In addition, a new group Open Labour has been established, initiated by Labour councillors but with a wider brief of encouraging a constructive environment for political debate (see ‘A bridge Over Troubled Water’, by Alex Sobel). Even more recently, the group Consensus has been set up, seeking to adopt a positive response to developments. In addition, the long-standing journal, Renewal has two new editors who say they are deeply committed to “honest and open discussion” and who seek to avoid what they see as political “tribalism” inside the party.

    They argue that “the current leadership is neither the ultimate cause of the party’s problems, nor (in itself) the solutions to them”, adding “Jeremy Corbyn lacks both critical friends and worthy opponents. Renewal aims to be home for both.” Good for them.

    For me, these are all signs that a left could be emerging which is better able to construct a much-needed narrative, one that seeks to connect the party with the wider society; that can help frame a new common sense that helps the Labour Party re-engage with people, to work with social movements and, not least to creatively renew itself. A tall order with no quick fixes but whoever said politics was easy?

    I also hope the ILP, drawing upon our rich history, our moral vision and our own attempts to construct a narrative around Unbalanced Britain, will engage with all these and other currents. For me, that also means considering how to tackle the difficult but pressing issue of nuclear weapons and defence. However, that can wait for another occasion…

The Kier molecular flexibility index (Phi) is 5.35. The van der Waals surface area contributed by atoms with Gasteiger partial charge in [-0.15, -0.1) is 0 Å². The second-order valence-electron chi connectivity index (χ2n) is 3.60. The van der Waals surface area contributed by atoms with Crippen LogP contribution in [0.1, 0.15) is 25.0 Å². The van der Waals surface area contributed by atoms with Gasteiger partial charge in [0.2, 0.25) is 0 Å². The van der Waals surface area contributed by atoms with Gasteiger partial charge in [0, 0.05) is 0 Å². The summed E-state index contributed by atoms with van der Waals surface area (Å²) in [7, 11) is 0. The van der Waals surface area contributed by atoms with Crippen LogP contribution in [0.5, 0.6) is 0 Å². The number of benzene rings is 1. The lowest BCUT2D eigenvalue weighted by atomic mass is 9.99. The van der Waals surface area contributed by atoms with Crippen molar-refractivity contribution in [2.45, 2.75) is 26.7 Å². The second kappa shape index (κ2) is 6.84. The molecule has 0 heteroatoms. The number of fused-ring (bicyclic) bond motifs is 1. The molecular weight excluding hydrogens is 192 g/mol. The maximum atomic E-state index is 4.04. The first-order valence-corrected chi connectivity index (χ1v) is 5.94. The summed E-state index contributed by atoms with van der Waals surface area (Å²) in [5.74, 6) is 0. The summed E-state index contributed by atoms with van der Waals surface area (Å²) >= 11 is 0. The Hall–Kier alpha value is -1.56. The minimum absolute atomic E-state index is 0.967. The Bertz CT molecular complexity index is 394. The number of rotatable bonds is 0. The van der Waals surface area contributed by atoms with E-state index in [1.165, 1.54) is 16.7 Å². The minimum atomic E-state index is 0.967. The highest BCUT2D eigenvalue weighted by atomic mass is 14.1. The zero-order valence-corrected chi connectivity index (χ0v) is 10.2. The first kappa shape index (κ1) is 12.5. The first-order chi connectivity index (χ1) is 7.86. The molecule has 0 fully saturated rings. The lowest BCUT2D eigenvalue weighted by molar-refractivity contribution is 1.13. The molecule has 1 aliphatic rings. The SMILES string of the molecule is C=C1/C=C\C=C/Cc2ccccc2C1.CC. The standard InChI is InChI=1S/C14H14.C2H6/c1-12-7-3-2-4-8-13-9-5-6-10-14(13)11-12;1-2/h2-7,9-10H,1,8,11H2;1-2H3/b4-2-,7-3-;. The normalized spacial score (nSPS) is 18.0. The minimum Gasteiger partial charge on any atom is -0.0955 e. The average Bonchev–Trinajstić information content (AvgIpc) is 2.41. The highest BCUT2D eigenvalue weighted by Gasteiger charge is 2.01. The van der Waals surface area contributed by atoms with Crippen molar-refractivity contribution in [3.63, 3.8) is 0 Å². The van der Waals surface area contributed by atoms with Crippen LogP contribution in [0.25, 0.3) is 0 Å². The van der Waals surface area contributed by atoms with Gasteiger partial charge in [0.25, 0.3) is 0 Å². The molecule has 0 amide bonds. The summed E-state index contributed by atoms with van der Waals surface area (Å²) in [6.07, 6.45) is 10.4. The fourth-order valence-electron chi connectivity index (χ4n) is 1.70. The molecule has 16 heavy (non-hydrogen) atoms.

5. Harry Barnes
    30 March 2016

    However imperfect Labour’s internal democratic procedures are, in the run up to the last General Election it adopted a promising set of National Policy Forum Reports which shaped its Election Manifesto. The problem is that it did not make any effective use of its programme either with its own members or at the hustings. I summarised its programme (selectively?) in no less than 180 briefly presented points shown for access here –
    http://threescoreyearsandten.blogspot.co.uk/2014/11/labours-electoral-programme-part-16.html

    Whilst many of the points were (a) generalisations and needed to have harder edges and (b) still had gaps despite their size and scope, there is only a very small handful which I feel that any of us could have had serious reservations about. Would it not, therefore, be helpful for the Labour Party to stress that (until specific items are subject to change via Party Conference) that these points should stand and shape its parliamentary actions? I don’t see any problems in Jeremy Corbyn adopting such a stance. This can be done while still suggesting which areas need to be clarified, what needs to be added and where possible changes can be made (subject to Conference’s agreement).

    This approach could be adopted in ways that would make it difficult for right-wing critics of Jeremy to create a groundswell of opposition within the Labour Party and it might help to reign in over-the top tactics from the hard left. Yet it could give us a realistic opportunity for Labour to start out on a programme which gradually and realistically stood a chance of placing what many of the electorate could come to see as acceptable and relevant moves.